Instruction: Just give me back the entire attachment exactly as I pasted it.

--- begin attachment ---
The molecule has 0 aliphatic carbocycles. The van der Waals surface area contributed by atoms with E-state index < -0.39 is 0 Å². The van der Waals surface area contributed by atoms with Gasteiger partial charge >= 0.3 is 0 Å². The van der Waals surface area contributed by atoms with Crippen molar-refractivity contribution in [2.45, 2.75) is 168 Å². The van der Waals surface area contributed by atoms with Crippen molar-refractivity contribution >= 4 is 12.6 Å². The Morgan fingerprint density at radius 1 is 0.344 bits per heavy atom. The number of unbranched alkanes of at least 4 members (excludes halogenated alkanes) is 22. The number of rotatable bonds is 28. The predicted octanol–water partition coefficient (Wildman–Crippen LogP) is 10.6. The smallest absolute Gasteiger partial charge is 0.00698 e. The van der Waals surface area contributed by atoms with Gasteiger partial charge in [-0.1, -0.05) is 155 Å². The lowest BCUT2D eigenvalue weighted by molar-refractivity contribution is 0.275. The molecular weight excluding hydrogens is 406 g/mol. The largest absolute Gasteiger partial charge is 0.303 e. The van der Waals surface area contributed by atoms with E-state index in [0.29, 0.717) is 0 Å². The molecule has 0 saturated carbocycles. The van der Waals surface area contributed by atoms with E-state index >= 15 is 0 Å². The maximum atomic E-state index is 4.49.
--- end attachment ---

The molecule has 0 aliphatic carbocycles. The van der Waals surface area contributed by atoms with E-state index < -0.39 is 0 Å². The van der Waals surface area contributed by atoms with Gasteiger partial charge >= 0.3 is 0 Å². The van der Waals surface area contributed by atoms with Crippen molar-refractivity contribution in [2.45, 2.75) is 168 Å². The van der Waals surface area contributed by atoms with Crippen molar-refractivity contribution >= 4 is 12.6 Å². The Morgan fingerprint density at radius 1 is 0.344 bits per heavy atom. The number of unbranched alkanes of at least 4 members (excludes halogenated alkanes) is 22. The number of rotatable bonds is 28. The predicted octanol–water partition coefficient (Wildman–Crippen LogP) is 10.6. The smallest absolute Gasteiger partial charge is 0.00698 e. The van der Waals surface area contributed by atoms with Gasteiger partial charge in [-0.1, -0.05) is 155 Å². The lowest BCUT2D eigenvalue weighted by molar-refractivity contribution is 0.275. The molecular weight excluding hydrogens is 406 g/mol. The largest absolute Gasteiger partial charge is 0.303 e. The van der Waals surface area contributed by atoms with E-state index in [0.29, 0.717) is 0 Å². The molecule has 0 saturated carbocycles. The van der Waals surface area contributed by atoms with E-state index >= 15 is 0 Å². The maximum atomic E-state index is 4.49.